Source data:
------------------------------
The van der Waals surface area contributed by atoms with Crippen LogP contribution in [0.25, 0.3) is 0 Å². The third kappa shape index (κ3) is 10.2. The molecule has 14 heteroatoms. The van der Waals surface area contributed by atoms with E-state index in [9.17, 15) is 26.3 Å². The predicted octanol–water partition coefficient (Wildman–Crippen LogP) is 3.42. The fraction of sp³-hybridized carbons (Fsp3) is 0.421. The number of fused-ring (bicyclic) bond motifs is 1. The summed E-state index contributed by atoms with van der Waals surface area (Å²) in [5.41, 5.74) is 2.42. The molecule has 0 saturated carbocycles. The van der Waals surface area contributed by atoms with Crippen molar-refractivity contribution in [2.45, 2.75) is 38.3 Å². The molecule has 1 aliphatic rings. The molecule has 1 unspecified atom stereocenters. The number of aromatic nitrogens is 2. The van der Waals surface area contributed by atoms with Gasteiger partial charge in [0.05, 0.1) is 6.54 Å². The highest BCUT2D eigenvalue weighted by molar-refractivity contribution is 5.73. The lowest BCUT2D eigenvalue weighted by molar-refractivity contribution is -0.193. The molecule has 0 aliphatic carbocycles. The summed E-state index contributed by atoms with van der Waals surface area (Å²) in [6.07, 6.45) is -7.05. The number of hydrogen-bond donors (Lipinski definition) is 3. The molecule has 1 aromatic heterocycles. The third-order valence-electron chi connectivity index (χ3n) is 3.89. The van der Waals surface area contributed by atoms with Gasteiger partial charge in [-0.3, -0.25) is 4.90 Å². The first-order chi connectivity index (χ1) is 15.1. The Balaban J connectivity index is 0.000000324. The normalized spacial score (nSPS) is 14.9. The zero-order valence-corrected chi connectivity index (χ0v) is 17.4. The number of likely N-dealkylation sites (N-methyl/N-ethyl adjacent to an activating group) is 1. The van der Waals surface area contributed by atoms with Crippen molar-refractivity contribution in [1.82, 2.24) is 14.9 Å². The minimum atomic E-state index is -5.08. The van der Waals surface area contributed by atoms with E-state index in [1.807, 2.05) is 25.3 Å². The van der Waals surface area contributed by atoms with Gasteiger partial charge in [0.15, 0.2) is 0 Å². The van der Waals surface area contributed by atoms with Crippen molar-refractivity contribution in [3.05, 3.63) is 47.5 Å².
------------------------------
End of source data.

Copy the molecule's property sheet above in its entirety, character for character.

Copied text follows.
The van der Waals surface area contributed by atoms with Crippen LogP contribution in [0.25, 0.3) is 0 Å². The third kappa shape index (κ3) is 10.2. The molecule has 14 heteroatoms. The van der Waals surface area contributed by atoms with E-state index in [9.17, 15) is 26.3 Å². The predicted octanol–water partition coefficient (Wildman–Crippen LogP) is 3.42. The fraction of sp³-hybridized carbons (Fsp3) is 0.421. The number of fused-ring (bicyclic) bond motifs is 1. The summed E-state index contributed by atoms with van der Waals surface area (Å²) in [5.41, 5.74) is 2.42. The molecule has 0 saturated carbocycles. The van der Waals surface area contributed by atoms with Crippen molar-refractivity contribution in [2.45, 2.75) is 38.3 Å². The molecule has 1 aliphatic rings. The molecule has 1 unspecified atom stereocenters. The number of aromatic nitrogens is 2. The van der Waals surface area contributed by atoms with Gasteiger partial charge in [0.05, 0.1) is 6.54 Å². The highest BCUT2D eigenvalue weighted by molar-refractivity contribution is 5.73. The lowest BCUT2D eigenvalue weighted by molar-refractivity contribution is -0.193. The molecule has 0 aliphatic carbocycles. The summed E-state index contributed by atoms with van der Waals surface area (Å²) in [6.07, 6.45) is -7.05. The number of hydrogen-bond donors (Lipinski definition) is 3. The molecule has 1 aromatic heterocycles. The third-order valence-electron chi connectivity index (χ3n) is 3.89. The van der Waals surface area contributed by atoms with Gasteiger partial charge in [-0.3, -0.25) is 4.90 Å². The first-order chi connectivity index (χ1) is 15.1. The Balaban J connectivity index is 0.000000324. The normalized spacial score (nSPS) is 14.9. The zero-order valence-corrected chi connectivity index (χ0v) is 17.4. The number of likely N-dealkylation sites (N-methyl/N-ethyl adjacent to an activating group) is 1. The van der Waals surface area contributed by atoms with Crippen molar-refractivity contribution in [1.82, 2.24) is 14.9 Å². The minimum atomic E-state index is -5.08. The van der Waals surface area contributed by atoms with E-state index in [1.807, 2.05) is 25.3 Å². The van der Waals surface area contributed by atoms with Gasteiger partial charge in [0.15, 0.2) is 0 Å². The van der Waals surface area contributed by atoms with Crippen molar-refractivity contribution in [3.05, 3.63) is 47.5 Å².